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25 – 11 | 10 – 1

10. Earth Tongue – Floating Being

10et
Genre: Heavy Psych/Fuzz | [Bandcamp]

Marrying the sound of bands like Big|Brave or True Widow with the imagery of Dr. Who (the connection makes a lot of sense in my head somehow), this couple from New Zealand were one of my most precious discoveries this year. Heavy fuzz, with emphasis on heavy, splattered with psychedelia, prog rock, and vocal acrobatics. In just 30 minutes, Gussie Larkin (also of psyche pop act Mermaidens) and Ezra Simons will take you on a journey through microscopic worlds and galactic wonders unlike anything you’ve seen. –Dewinged

9. Rachael Roberts – Rachael Roberts

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Genre: Country/Folk | [Official site]

I’ve barely spent enough time with this record to be repping it this much, but needless to say I was immediately captivated by this hidden gem. If you’re someone who can accept its instantaneous turns between forlorn indie folk, straight-up country, and expansive alternative rock (and sometimes all three at once), then look no further. Roberts manages to spin all these contradictory elements into something that might not be wholly cohesive, but sells each individual feeling as true and exciting from moment-to-moment. So let’s make a deal: I’ll give this a few more listens while I give y’all a chance to catch up and get on this! –neekafat

8. Polo G – Die a Legend

8pgd
Genre: Trap/Pop Rap | [Soundcloud]

Die A Legend is unabashedly sentimental, perhaps even perilously close to schmaltz, but it’s balanced by a sense of catharsis so pure and relentless that every moment feels earned. While Polo G proves he has the pop hooks and versatile flows to be a star, he more vitally proves he has a keen eye for detail and the unguarded honesty of an artist. Every last line the young rapper pens feels crushingly consequential, a direct feed of fear, anger, and regret; opener “Lost Files” catalogues the heartbreak of a fallen friend, only for that grief to calcify into anger, resulting in a remorseless revenge killing. It’s genuinely chilling and affecting stuff, and Polo G brings that same diaristic and uncompromising energy to every track. Even the radio hit “Pop Out”, which sees Polo G indulge in some carefree flexing, ends with Lil Tjay’s sobering verse speaking on the death of his brother and the effects the life he’s lived has had on him and vice versa. It’s a poignant reminder that behind the braggadocio lies a path paved in blood, whether its Polo’s or the blood of those who weren’t lucky enough to make it out alive. Die A Legend is practically PTSD in audio form but it never succumbs, always looking to the future while never forgetting the past. –Slex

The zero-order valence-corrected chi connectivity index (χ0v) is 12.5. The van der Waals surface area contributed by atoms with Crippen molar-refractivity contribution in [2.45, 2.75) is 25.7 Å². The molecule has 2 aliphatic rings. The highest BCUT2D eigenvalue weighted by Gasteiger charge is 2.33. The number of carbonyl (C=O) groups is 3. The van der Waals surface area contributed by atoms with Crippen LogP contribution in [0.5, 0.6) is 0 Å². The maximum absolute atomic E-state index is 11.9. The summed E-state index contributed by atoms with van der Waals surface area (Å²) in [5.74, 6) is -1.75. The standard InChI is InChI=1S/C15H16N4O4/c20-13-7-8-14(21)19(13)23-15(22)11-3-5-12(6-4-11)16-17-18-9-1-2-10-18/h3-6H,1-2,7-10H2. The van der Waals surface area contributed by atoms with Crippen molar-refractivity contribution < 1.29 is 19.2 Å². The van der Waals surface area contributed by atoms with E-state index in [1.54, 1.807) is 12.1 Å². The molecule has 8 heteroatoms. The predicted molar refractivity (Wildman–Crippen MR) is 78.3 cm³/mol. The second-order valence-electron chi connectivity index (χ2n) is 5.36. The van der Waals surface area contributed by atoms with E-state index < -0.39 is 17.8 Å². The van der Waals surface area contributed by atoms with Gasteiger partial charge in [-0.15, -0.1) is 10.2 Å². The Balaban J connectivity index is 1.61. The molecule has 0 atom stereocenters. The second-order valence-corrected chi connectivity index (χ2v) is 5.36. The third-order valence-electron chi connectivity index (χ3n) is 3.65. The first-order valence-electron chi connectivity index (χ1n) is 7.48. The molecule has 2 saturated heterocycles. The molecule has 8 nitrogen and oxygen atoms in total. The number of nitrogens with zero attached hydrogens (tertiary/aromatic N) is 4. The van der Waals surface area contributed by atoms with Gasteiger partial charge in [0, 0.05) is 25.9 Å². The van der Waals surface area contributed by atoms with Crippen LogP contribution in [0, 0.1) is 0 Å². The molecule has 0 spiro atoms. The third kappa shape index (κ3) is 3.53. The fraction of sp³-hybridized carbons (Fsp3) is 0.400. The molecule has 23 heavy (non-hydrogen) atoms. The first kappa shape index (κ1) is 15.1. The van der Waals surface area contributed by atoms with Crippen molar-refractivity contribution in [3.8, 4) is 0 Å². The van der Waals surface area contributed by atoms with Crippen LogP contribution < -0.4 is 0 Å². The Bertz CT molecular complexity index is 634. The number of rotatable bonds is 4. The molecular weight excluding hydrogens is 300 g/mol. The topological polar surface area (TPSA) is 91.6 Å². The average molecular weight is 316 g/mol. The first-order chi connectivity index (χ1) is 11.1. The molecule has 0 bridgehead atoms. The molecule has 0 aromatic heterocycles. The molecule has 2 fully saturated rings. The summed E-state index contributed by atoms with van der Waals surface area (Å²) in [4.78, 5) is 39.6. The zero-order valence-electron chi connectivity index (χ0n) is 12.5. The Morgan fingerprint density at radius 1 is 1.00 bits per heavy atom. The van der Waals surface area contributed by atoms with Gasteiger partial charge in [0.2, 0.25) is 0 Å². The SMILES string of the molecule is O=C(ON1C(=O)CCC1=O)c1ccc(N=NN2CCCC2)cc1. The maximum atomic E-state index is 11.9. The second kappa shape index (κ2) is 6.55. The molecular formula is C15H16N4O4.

7. Alexia Avina – All That I Can’t See

7aaatics
Genre: Indie Folk/Ambient Pop | [Bandcamp]

Fans of Grouper, Many Rooms, and Johanna Warren will be delighted with Canadian singer songwriter Alexia Avina’s sophomore album All That I Can’t See. It departs from the dream pop vibes of her debut Betting on an Island to delve deeper into the ethereal, strictly acoustic approach of the artists aforementioned. Avina’s second release is the stuff of winter nights, of long walks under the snow, and even if it was released several months ago, it has found its place under my roof in the last few weeks. –Dewinged